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The Cyber Essentials Scheme

Recognising that not all organisations have the necessary resources to address the business-critical issue of cyber security, the UK Government’s Cyber Essentials Scheme provides a set of five controls that organisations can implement to achieve a baseline of cyber security, against which they can achieve certification in order to prove their compliance.

From 1 October 2014, the government will require certain suppliers bidding for certain information handling contracts to be Cyber Essentials certified. This will provide further protection for the information the government handles, as well as encouraging wider adoption of the new scheme.

What is the Cyber Essentials Scheme?

The Cyber Essentials Scheme is a key deliverable of the UK’s National Cyber Security Strategy/Cyber Programme. Realising that the controls in its 2012 guide, 10 Steps to Cyber Security, were not being implemented effectively, the government instigated a call for evidence on a preferred cyber security Standard. In November 2013 it concluded that no individual Standard met its specific requirements, so developed the Cyber Essentials Scheme, a set of controls and implementation guidance for basic cyber hygiene against which organisations can achieve different levels of certification. Certification can be used by organisations to demonstrate to their customers and business partners that industry-minimum cyber security measures are in place, and provides evidence to validate the organisation’s security posture. It was released on 7 April 2014 and officially launched on 5 June 2014.

It addresses:

  • the level and different types of cyber threat
  • vulnerabilities, weaknesses and exploits
  • cyber incidents and their local and national impacts.

The scheme is being backed by major industry players including BAE Systems, Lockhead Martin, Barclays and Hewlett-Packard. The Information Commissioner has stated that he '…supports the Cyber Essentials Scheme and encourages all businesses to be assessed against it'.

The Cyber Essentials Scheme covers five key areas

The scheme builds on the 10 Steps to Cyber Security, particularly five key aspects relating to ISO27001:

  1. Secure configuration
    Implementing the security measures required when building and installing computers and network devices in order to reduce unnecessary vulnerabilities.
  2. Boundary firewalls and internet gateways
    Providing a basic level of protection where an organisation connects to the Internet.
  3. Access control and administrative privilege management
    Protecting user accounts and helping prevent misuse of privileged accounts.
  4. Patch management
    Keeping the software used on computers and network devices up to date and resisting low-level cyber attacks.
  5. Malware protection
    Protecting against a broad range of malware (including computer viruses, worms, spyware, botnet software and ransomware), including options for virus removal, which will protect your computer, your privacy, and your important documents from attack.

Achieving certification to the Cyber Essentials Scheme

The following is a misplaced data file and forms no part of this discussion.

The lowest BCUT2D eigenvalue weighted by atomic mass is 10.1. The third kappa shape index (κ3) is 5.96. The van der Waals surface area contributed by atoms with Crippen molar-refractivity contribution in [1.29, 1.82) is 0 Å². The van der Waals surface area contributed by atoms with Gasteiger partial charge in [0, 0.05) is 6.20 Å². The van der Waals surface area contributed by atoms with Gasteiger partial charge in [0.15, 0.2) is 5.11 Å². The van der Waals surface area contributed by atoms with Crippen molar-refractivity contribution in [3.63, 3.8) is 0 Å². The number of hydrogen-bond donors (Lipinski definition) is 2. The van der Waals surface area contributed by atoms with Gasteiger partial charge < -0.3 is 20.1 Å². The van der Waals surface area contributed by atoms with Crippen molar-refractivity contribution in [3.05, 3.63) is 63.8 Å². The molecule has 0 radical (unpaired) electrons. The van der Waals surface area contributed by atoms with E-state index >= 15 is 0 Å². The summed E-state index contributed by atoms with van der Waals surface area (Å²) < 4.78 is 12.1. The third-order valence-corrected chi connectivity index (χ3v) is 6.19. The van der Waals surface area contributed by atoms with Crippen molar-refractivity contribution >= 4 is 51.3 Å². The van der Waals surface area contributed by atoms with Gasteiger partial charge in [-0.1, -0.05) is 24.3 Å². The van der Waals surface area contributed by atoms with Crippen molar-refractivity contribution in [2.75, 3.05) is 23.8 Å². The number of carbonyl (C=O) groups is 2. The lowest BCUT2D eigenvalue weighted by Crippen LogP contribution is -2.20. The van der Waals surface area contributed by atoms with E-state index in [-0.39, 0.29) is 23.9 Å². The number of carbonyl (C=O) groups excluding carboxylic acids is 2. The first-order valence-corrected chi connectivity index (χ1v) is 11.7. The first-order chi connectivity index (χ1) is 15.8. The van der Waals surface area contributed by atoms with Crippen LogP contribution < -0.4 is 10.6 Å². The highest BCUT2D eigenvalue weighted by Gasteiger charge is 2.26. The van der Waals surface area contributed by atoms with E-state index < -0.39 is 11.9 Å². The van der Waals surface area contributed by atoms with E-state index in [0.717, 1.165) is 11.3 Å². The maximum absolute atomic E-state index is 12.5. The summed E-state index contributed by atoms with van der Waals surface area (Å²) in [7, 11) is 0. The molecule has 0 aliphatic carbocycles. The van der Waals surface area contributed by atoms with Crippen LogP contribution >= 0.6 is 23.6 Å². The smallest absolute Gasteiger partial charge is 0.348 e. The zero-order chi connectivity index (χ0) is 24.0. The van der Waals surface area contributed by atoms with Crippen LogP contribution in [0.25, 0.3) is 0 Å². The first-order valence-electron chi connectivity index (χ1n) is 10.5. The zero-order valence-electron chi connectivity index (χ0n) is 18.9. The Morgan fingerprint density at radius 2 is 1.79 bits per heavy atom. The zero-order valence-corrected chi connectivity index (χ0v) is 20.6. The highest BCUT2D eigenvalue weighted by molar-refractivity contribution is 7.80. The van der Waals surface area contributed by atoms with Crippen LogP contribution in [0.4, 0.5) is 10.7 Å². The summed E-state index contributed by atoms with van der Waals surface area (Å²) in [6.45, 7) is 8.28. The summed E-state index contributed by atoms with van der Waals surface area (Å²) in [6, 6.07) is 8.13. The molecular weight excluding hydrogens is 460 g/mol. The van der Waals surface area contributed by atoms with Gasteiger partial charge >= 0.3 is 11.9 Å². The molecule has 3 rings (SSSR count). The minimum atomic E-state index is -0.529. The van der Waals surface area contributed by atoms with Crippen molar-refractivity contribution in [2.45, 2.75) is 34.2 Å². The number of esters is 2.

There are two types of certification: Cyber Essentials, which relies on self-assessment and an external verification by a certification body, and Cyber Essentials Plus,  which relies on more rigorous onsite assessments and internal scan by a certification body, in addition to the requirements of of Cyber Essentials.

CREST
IT Governance is a CREST member, and an accredited Cyber Essentials (CES) certification body.

What type of verification will be conducted?

Once an organisation has successfully passed an assessment against either level of the scheme’s requirements it will be awarded the relevant Cyber Essentials award or 'badge'.

Cyber Essentials

  • First, the scope (i.e. the Internet-facing systems to be covered) is defined by the organisation.
  • The organisation answers the Cyber Essentials self-assessment questionnaire to demonstrate its level of compliance with the requirements for basic cyber security. The questionnaire is signed by an authorised signatory from the organisation to confirm its accuracy, and is then sent to the certification body to be reviewed.
  • All CREST-accredited certification bodies will conduct an external vulnerability scan of the Internet-facing networks and applications, to verify that there are no obvious vulnerabilities present.

Cyber Essentials Plus

  • All CREST-accredited certification bodies will conduct the necessary verification for Cyber Essentials as stated above, followed by a more thorough, internal scan and on site assessment of a sample of relevant devices that are connected to the Internet and/ or capable of receiving emails.

In both cases, certification reflects the state of an organisation’s cyber security only at the time of assessment. It is no proof of the ongoing effectiveness of an organisation’s cyber security.

Certification will provide numerous benefits, including the opportunity to tender for business where certification to the scheme may be a prerequisite, reducing insurance premiums, and helping to improve investor and customer confidence.

John Cridland, Director General of the CBI, said, “Business leaders will benefit from the access to helpful and authoratative cyber security guidance. Encouraging firms to adopt this scheme is a postive step towards greater awareness of cyber security and more widespread action to manage the risks.”

Do you know whether you would meet the requirements of the Cyber Essentials Scheme?

Find out by completing our quick online checklist >>

IT Governance offers 3 unique solutions to certification that will enable you to achieve certification to wither Cyber Essentials or Ecyber Essentials Plus cost-effectively and easiliy.
View the 3 solutions to certification >>

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